The relevance of mid-Holocene Arctic warming to the future

Towards monitoring localized CO2 emissions from space: co-located regional CO2 and NO2 enhancements observed by the OCO-2 and S5P satellites

Research on how to cope with the anthropogenic climate mess we're making

Spatio-temporal trend in heat waves over India and its impact assessment on wheat crop

Evolution of Mediterranean extreme dry spells during the wet season under climate change

Mid-century emission pathways in Japan associated with the global 2 °C goal: national and globalmodels’ assessments based on carbon budgets

Assessing the degree of hydrologic stress due to climate change

Evaluating sea-level rise vulnerability assessments in the USA

The salience of climate change in farmer decision-making within smallholder semi-arid agroecosystems

Diversity in collaboration: Networks in urban climate change governance

Detection of a climate change signal in extreme heat, heat stress and cold in Europe from observations

Assessing the impact of sea level rise on port operability using LiDAR-derived digital elevation models

Principles and considerations for mainstreaming climate change risk into national social protection frameworks in developing countries

Economic integration and CO2 emissions: evidence from emerging economies

Passive survivability of buildings under changing urban climates across eight US cities

Sustainable urban planning strategies for mitigating climate change in Saudi Arabia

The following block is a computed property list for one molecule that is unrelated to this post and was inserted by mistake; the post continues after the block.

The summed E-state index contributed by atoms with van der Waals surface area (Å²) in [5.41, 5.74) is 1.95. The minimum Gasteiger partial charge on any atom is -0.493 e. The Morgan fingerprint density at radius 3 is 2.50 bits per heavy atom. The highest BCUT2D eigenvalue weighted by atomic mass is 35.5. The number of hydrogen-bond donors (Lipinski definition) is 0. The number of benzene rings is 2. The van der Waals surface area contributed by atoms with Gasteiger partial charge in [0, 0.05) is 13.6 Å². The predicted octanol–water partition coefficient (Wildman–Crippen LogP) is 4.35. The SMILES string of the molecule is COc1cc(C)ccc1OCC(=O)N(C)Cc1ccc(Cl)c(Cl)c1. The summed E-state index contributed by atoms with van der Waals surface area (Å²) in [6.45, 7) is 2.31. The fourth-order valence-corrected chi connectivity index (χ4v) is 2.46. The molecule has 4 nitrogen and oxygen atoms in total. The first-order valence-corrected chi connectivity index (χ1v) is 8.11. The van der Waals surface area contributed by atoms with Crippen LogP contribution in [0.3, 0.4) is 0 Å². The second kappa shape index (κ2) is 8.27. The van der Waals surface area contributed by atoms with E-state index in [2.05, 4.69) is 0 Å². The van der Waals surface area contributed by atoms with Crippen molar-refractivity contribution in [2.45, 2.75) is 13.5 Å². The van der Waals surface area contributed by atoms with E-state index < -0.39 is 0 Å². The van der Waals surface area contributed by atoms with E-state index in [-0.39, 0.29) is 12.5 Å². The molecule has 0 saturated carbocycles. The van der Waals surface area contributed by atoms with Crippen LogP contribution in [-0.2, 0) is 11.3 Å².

Co-benefits of China’s climate policy for air quality and human health in China and transboundary regions in 2030

Nationalizing a global phenomenon: A study of how the press in 45 countries and territories portrays climate change

Role of market agents in mitigating the climate change effects on food economy

Shocks, states, and societal corporatism: a shorter path to sustainability?

Global mitigation potential of carbon stored in harvested wood products

Community as an equal partner for region-based climate change vulnerability, risk, and resilience assessments

Coal and climate change

Responsibility for climate change adaptation

Largely underestimated carbon emission from land use and land cover change in the conterminous US

Effects of climate and land?use change scenarios on fire probability during the 21st century in the Brazilian Amazon

Biology and anthropogenic climate change

Estimating aboveground net biomass change for tropical and subtropical forests: refinement of IPCC default rates using forest plot data

Climate change alters elevational phenology patterns of the European spruce bark beetle (Ips typographus)

Post?industrial late summer warming recorded in tree?ring density in the eastern Tibetan Plateau

Climate change increases the potential for extreme wildfires

Observed impacts of anthropogenic climate change on wildfire in California

Tree?ring reconstructions of stemwood biomass indicate increases in the growth rate of black spruce trees across boreal forests of Canada

Nonlinear increases in extreme temperatures paradoxically dampen increases in extreme humid-heat

Arctic climate shifts drive rapid ecosystem responses across the West Greenland landscape

Spatiotemporal differences in the climatic growing season in the Qinling Mountains of China under the influence of global warming from 1964 to 2015


The previous edition of Skeptical Science new climate research may be found here.